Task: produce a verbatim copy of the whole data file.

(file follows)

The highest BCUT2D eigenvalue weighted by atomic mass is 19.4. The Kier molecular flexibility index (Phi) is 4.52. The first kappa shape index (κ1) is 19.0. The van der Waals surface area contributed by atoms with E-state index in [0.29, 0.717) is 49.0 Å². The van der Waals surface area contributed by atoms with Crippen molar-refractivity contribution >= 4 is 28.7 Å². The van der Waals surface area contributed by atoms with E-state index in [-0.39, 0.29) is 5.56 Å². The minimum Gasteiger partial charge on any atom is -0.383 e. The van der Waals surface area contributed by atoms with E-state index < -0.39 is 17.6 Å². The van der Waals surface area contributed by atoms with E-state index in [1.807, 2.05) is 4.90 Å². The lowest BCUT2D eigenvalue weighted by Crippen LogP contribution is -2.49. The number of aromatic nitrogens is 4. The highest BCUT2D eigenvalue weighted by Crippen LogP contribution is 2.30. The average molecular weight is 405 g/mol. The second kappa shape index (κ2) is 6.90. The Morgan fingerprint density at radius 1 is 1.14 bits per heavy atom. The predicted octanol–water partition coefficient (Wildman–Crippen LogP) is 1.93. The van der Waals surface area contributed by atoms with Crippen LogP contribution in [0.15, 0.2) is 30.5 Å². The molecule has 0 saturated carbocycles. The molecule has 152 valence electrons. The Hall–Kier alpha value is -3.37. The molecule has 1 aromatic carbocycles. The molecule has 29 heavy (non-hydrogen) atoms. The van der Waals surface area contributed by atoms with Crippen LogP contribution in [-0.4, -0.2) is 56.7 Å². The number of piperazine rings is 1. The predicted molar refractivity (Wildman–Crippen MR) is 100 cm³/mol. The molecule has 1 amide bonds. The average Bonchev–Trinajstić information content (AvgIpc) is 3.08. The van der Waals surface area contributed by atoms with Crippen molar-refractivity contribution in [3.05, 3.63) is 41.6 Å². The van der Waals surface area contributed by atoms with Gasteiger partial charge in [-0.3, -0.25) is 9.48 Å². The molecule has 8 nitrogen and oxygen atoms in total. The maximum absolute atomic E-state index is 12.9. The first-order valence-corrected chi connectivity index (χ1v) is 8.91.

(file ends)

The highest BCUT2D eigenvalue weighted by atomic mass is 19.4. The Kier molecular flexibility index (Phi) is 4.52. The first kappa shape index (κ1) is 19.0. The van der Waals surface area contributed by atoms with E-state index in [0.29, 0.717) is 49.0 Å². The van der Waals surface area contributed by atoms with Crippen molar-refractivity contribution >= 4 is 28.7 Å². The van der Waals surface area contributed by atoms with E-state index in [-0.39, 0.29) is 5.56 Å². The minimum Gasteiger partial charge on any atom is -0.383 e. The van der Waals surface area contributed by atoms with E-state index < -0.39 is 17.6 Å². The van der Waals surface area contributed by atoms with E-state index in [1.807, 2.05) is 4.90 Å². The lowest BCUT2D eigenvalue weighted by Crippen LogP contribution is -2.49. The number of aromatic nitrogens is 4. The highest BCUT2D eigenvalue weighted by Crippen LogP contribution is 2.30. The average molecular weight is 405 g/mol. The second kappa shape index (κ2) is 6.90. The Morgan fingerprint density at radius 1 is 1.14 bits per heavy atom. The predicted octanol–water partition coefficient (Wildman–Crippen LogP) is 1.93. The van der Waals surface area contributed by atoms with Crippen LogP contribution in [0.15, 0.2) is 30.5 Å². The molecule has 0 saturated carbocycles. The molecule has 152 valence electrons. The Hall–Kier alpha value is -3.37. The molecule has 1 aromatic carbocycles. The molecule has 29 heavy (non-hydrogen) atoms. The van der Waals surface area contributed by atoms with Crippen LogP contribution in [-0.4, -0.2) is 56.7 Å². The number of piperazine rings is 1. The predicted molar refractivity (Wildman–Crippen MR) is 100 cm³/mol. The molecule has 1 amide bonds. The average Bonchev–Trinajstić information content (AvgIpc) is 3.08. The van der Waals surface area contributed by atoms with Crippen molar-refractivity contribution in [3.05, 3.63) is 41.6 Å². The van der Waals surface area contributed by atoms with Gasteiger partial charge in [-0.3, -0.25) is 9.48 Å². The molecule has 8 nitrogen and oxygen atoms in total. The maximum absolute atomic E-state index is 12.9. The first-order valence-corrected chi connectivity index (χ1v) is 8.91.